What is the Kingdom Like?

By Carl McMurray

“Therefore He was saying, `What is the kingdom of God like, and to what shall I compare it? It is like a mustard seed, which a man took and threw into his own garden; and it grew and became a tree; and the birds of the air nested in its branches.’ And again He said, ‘To what shall I compare the kingdom of God? It is like leaven, which a woman took and hid in three pecks of meal, until it was all leavened”‘ (Lk. 13:18-21).

In the above verses Jesus compares his kingdom to two everyday occurrences in order to illustrate different characteristics of that kingdom.

In the first illustration the kingdom is likened unto a mustard seed. This small seed, about the size of a pin head, grows into a plant large enough for the birds to nest in. The words are similar to our modern day sayings about acorns and mighty oaks. The lesson is clear. From modest and humble beginnings, the gospel of the kingdom can grow to have a tremendous effect. Whether we are speaking of the kingdom’s humble beginnings in Jerusalem and subsequent world-wide spread, or whether we are speaking on a more personal level of the growth changes brought about in one’s life as he humbles his heart to God and is “lifted up” in service, it makes no difference. The changes are still tremendous in the world, in a community, or in one’s life. We can-not escape the potential for growth that is present in this illustration and we need to beware the efforts of Satan to discourage us by whispering, “Nobody’s interested” or “They’re going to do it anyway, why fight it?” We need to keep planting kingdom seeds.

In the second illustration, the kingdom is likened unto leaven or yeast. He comments on the spreading power of the yeast throughout the meal. We note that even though its work is unseen, it is nevertheless very effective. We are forced to see once again the power for growth and spreading influence of the kingdom. In the first parable the growth was observable while here it is unseen. In the first, birds came and nested in its branches, while here no more meal is added to the amount. Both of these are different aspects of the kingdom. Sometimes growth is natural and visible, while sometimes it comes about more slowly through unseen influences such as example, love, conscience or friendship.

There are two things, however, that seem to be present in both cases that catch one’s attention. In both cases there is growth. Growth means change, which is uncomfortable for many people. We like our “ruts” and our traditions. But growth also means maturity and strengthening and wisdom. The kingdom (or church) should be maturing as our faith grows season by season. Greater wisdom should be available to every congregation as the work progresses. Though our standard, the gospel, is unchanging, our methods of evangelism, our class curriculums, our gospel meetings can and should change to be more effective in getting Christ’s message out to a “changing” society. Just like the “brush arbor” meetings and millennial teaching of the 19th century were laid aside as we grew and learned, so other activities that become outdated or need correcting should be addressed. On the one hand, to be more effective in reaching out to a lost world, and on the other hand to keep perfecting our teaching so as to always be upholding the light of the first century gospel. Jesus shows us that whether by visible results or hidden influences, kingdom growth is inevitable.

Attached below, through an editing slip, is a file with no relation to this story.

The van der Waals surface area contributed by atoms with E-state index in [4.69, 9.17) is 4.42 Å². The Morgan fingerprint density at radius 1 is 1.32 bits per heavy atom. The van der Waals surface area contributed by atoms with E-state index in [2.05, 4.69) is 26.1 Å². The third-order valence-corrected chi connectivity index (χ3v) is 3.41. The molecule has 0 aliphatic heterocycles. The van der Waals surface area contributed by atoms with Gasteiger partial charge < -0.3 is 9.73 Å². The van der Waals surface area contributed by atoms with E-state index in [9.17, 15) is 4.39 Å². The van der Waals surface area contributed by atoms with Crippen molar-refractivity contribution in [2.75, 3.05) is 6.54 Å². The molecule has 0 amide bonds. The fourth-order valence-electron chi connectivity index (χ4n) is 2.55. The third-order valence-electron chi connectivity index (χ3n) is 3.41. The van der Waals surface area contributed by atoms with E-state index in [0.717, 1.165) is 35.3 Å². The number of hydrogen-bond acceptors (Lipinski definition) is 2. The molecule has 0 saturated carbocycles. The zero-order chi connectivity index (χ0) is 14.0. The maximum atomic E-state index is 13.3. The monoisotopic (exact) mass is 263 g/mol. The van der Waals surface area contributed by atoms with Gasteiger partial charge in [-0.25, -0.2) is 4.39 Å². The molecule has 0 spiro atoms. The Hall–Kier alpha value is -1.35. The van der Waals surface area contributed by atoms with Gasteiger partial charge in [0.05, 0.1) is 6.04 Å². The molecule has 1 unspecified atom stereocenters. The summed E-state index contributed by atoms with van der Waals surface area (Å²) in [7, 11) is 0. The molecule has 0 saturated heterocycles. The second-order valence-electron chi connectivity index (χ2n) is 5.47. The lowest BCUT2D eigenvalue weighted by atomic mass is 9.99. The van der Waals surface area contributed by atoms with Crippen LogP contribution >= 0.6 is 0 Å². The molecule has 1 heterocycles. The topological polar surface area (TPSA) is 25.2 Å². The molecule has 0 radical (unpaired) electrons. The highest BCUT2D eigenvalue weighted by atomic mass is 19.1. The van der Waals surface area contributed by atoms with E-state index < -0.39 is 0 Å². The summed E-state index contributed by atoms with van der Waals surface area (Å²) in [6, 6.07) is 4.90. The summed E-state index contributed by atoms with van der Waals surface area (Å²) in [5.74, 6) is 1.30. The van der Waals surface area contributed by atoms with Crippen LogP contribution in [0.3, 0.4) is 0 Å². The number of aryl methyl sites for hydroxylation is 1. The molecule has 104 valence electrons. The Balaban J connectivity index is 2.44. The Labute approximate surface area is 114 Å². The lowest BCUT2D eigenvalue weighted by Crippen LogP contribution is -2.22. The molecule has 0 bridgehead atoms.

The second obvious thing I see, however, brings the parables home to me. I notice that in both cases, before there could be growth, there was someone involved in the process. In the first “a man” took the seed and sowed it. In the second “a woman” took the leaven and hid it. In both cases, the seed and the leaven would have been useless if they were just left alone to grow by themselves. Someone had to get involved. Remember, Jesus did not say simply that the kingdom was like seed or leaven. He said it was like seed, sown and growing. And it was like leaven, hid-den and growing. It is the whole picture that represents the kingdom. The seed and leaven (gospel?), the growth, and the man and woman (Christians?) are all part of the picture.

Are you part of this picture of Christ’s kingdom? As the song says, “There is much to do, there’s work on every hand, the cry for help goes ringing through the land,” and again, “There is room in the kingdom of God, my brother, for the small things that you can do.” God has done his part in giving us a Saviour. Mercy and peace need now to be taught in his name. Will you help . . . by your faithful attendance? By your spiritual worship? By your encouraging words? By your purposed and liberal giving? Will you teach a class? Will you serve in any number of ways that are available in the kingdom today, and by your action sow the seed or hide the leaven? May God bless you in your every effort.

Guardian of Truth XXXVII: 14, p. 25
July 15, 1993